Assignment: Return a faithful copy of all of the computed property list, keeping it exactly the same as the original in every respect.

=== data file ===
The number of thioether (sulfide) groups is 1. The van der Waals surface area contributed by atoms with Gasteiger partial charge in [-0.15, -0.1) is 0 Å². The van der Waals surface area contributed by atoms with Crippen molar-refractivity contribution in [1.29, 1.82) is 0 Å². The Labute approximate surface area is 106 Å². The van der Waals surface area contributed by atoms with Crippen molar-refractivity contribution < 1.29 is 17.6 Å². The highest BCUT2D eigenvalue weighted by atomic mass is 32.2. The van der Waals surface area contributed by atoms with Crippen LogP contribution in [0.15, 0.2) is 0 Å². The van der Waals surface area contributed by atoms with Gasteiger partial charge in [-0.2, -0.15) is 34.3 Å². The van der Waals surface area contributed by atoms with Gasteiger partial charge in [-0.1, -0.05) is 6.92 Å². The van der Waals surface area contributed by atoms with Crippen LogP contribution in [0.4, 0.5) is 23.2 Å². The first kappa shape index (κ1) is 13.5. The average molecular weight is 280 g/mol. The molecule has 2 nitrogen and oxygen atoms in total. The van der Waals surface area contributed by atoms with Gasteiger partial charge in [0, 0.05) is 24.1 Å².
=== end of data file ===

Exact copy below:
The number of thioether (sulfide) groups is 1. The van der Waals surface area contributed by atoms with Gasteiger partial charge in [-0.15, -0.1) is 0 Å². The van der Waals surface area contributed by atoms with Crippen molar-refractivity contribution in [1.29, 1.82) is 0 Å². The Labute approximate surface area is 106 Å². The van der Waals surface area contributed by atoms with Crippen molar-refractivity contribution < 1.29 is 17.6 Å². The highest BCUT2D eigenvalue weighted by atomic mass is 32.2. The van der Waals surface area contributed by atoms with Crippen LogP contribution in [0.15, 0.2) is 0 Å². The van der Waals surface area contributed by atoms with Gasteiger partial charge in [-0.2, -0.15) is 34.3 Å². The van der Waals surface area contributed by atoms with Gasteiger partial charge in [-0.1, -0.05) is 6.92 Å². The van der Waals surface area contributed by atoms with Crippen LogP contribution in [0.4, 0.5) is 23.2 Å². The first kappa shape index (κ1) is 13.5. The average molecular weight is 280 g/mol. The molecule has 2 nitrogen and oxygen atoms in total. The van der Waals surface area contributed by atoms with Gasteiger partial charge in [0, 0.05) is 24.1 Å².